While they often presented themselves as bodybuilders’ publications, their chuckle-prompting titles — Torso, Adonis, Honcho, Mandate — didn’t lie. Gay men’s magazines of decades past were bought by gay men who wanted to look at the erotic illustrations of well- built male bodies therein. Because any- one known to possess such material in the homophobic 1950s and 1960s could experience serious consequences, men hid the magazines under their mat- tresses. These illustrations have now inspired a traveling exhibition, Stroke: From Under the Mattress to the Museum Wall. Curated by notable erotic artist Robert W. Richards and orig- inating at the Leslie-Lohman Museum of Gay and Lesbian Art, the popular show contains 24 original illustrations that ap- peared in gay magazines from the 1950s to the 1990s. It also looks at how gay men, forced into the closet during those decades, used these pictures to explore their sexuality intimately. It additionally serves as a showcase for the artists in- volved. On view are works by two dozen top artists of the times, including Touko Laaksonen (Tom of Finland), Antonio Lopez (Antonio), and David Martin.More
The Potrero Hill Neighborhood House, 953 De Haro (at 22nd Street), S.F.
Through April 28
Tickets are $18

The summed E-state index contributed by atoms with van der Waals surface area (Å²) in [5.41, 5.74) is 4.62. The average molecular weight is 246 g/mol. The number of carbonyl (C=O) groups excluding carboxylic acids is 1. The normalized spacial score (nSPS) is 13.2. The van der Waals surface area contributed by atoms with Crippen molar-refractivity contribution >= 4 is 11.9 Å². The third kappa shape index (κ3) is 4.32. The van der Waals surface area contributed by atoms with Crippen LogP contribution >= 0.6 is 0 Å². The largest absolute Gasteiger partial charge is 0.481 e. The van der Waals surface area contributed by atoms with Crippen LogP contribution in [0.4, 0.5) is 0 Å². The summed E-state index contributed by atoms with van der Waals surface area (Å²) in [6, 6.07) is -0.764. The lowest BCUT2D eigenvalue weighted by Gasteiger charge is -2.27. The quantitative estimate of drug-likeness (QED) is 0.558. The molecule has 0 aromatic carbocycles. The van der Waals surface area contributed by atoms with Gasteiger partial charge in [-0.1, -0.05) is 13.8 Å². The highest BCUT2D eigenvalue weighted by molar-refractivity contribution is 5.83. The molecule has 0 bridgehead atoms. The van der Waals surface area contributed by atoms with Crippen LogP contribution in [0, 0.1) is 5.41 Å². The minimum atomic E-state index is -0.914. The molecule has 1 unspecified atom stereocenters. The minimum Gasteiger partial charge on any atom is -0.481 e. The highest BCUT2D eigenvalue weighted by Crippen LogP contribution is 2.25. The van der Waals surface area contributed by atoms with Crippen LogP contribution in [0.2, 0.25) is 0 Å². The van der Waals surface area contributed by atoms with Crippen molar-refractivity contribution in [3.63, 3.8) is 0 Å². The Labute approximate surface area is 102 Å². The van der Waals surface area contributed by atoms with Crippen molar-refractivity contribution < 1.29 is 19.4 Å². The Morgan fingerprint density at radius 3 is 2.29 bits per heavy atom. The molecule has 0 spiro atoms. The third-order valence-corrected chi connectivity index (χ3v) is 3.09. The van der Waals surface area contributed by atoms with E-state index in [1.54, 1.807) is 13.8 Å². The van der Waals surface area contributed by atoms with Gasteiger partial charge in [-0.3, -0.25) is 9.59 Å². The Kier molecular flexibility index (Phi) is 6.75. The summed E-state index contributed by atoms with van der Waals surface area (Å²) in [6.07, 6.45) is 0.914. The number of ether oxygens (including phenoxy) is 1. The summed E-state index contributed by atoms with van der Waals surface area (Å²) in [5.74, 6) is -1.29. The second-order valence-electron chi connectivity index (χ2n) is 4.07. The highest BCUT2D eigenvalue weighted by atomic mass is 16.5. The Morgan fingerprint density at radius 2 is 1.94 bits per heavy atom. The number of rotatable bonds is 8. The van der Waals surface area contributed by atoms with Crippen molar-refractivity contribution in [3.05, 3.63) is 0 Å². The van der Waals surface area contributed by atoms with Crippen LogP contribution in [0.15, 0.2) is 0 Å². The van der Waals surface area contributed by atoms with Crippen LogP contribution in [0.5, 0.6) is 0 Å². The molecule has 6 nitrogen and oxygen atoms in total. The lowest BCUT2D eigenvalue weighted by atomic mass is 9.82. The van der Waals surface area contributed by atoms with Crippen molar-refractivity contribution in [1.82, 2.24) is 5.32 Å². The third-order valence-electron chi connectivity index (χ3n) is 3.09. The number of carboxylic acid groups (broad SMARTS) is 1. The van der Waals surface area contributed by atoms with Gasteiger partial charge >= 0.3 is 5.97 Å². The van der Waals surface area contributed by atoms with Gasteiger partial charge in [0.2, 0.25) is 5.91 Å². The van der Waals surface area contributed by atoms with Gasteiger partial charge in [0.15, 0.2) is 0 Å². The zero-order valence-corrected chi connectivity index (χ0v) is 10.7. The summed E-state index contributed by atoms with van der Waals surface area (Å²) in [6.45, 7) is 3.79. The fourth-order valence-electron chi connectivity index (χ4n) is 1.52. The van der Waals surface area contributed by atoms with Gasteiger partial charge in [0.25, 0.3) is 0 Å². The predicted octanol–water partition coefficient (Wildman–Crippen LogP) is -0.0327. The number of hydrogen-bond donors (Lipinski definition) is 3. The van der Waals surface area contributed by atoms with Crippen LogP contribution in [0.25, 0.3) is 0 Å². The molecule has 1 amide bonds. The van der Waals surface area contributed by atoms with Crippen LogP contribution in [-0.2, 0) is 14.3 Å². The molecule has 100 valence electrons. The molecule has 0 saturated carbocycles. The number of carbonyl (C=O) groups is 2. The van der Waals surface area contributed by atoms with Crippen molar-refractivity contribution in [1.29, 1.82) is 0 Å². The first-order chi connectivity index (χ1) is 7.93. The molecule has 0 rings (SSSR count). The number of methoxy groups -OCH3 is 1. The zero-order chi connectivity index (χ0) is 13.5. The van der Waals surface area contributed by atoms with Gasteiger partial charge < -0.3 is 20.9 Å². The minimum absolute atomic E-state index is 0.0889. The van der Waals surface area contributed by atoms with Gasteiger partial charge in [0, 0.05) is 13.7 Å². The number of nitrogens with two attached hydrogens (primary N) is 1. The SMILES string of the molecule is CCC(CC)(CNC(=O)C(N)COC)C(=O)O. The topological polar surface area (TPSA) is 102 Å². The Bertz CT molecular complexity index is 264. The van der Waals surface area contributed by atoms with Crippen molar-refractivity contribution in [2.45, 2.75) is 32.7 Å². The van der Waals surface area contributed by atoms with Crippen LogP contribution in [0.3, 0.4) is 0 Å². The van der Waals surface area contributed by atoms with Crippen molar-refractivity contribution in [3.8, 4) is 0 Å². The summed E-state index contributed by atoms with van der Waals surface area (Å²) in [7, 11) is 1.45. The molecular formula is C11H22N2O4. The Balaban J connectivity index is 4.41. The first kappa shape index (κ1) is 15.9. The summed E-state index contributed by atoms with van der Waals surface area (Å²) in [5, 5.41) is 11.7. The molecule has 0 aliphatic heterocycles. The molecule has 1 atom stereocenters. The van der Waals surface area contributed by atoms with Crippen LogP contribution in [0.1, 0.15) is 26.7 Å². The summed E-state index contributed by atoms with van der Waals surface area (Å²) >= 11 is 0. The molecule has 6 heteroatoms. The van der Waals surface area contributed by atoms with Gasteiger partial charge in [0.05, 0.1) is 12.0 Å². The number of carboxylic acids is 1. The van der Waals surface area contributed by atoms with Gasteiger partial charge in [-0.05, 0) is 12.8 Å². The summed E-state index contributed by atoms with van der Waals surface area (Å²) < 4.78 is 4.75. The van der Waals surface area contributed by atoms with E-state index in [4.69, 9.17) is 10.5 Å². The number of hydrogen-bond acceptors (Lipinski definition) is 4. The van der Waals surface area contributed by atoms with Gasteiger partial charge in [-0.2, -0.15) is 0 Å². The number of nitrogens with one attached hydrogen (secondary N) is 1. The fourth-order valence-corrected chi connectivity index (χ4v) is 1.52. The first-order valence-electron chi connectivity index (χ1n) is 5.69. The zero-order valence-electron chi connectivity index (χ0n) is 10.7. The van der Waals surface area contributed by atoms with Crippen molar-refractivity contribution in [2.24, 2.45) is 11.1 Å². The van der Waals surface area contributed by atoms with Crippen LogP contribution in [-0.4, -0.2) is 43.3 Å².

Class Act Theatre offers an alternative for those who love Tennessee Williams but have read his play about a painfully shy girl and her tiny glass animals one too many times. An evening of the playwright's little-known one-acts, "Mr. Williams Pays a Call" presents five short, rarely produced pieces that take place mainly in the South. Though the productions feel more like writing exercises or character sketches than complete dramas, for true Williams fans it's a treat to see his most famous characters in their embryonic stages. For instance, in The Lady of Larkspur Lotion, the character of "Woman" (many of his creations are unnamed) bears a striking resemblance to Williams' Blanche from A Streetcar Named Desire as she tells tall tales to her landlady about a fictitious plantation somewhere back home. A Perfect Analysis Given by a Parrot -- a comic piece about two catty women who insist on pointing out each other's physical flaws in the name of friendship -- oozes Blanche as well. Traces of various characters from The Glass Menagerie and Cat on a Hot Tin Roof are also embedded in the fabric of these pieces, all of which exist within Williams' signature settings: stale, static spaces that find disconnected people living in alternating states of dainty delusion and raw realization. The strongest of the five plays is Talk to Me Like the Rain and Let Me Listen, in which two people try desperately to find a way back to each other after being torn apart by poverty and alcoholism. Well acted and staged, Talk to Me realistically illuminates the perpetuity of despair present in the lives of ordinary people. The other four feel less polished and complete -- but then, they don't try to be so. Instead, they're merely insights into Williams' process. Despite the awful acoustics in the Potrero Hill Neighborhood House theater (the playwright himself could likely hear audience members clearing their throats), the actors give earnest performances that examine the workings of Williams' young mind.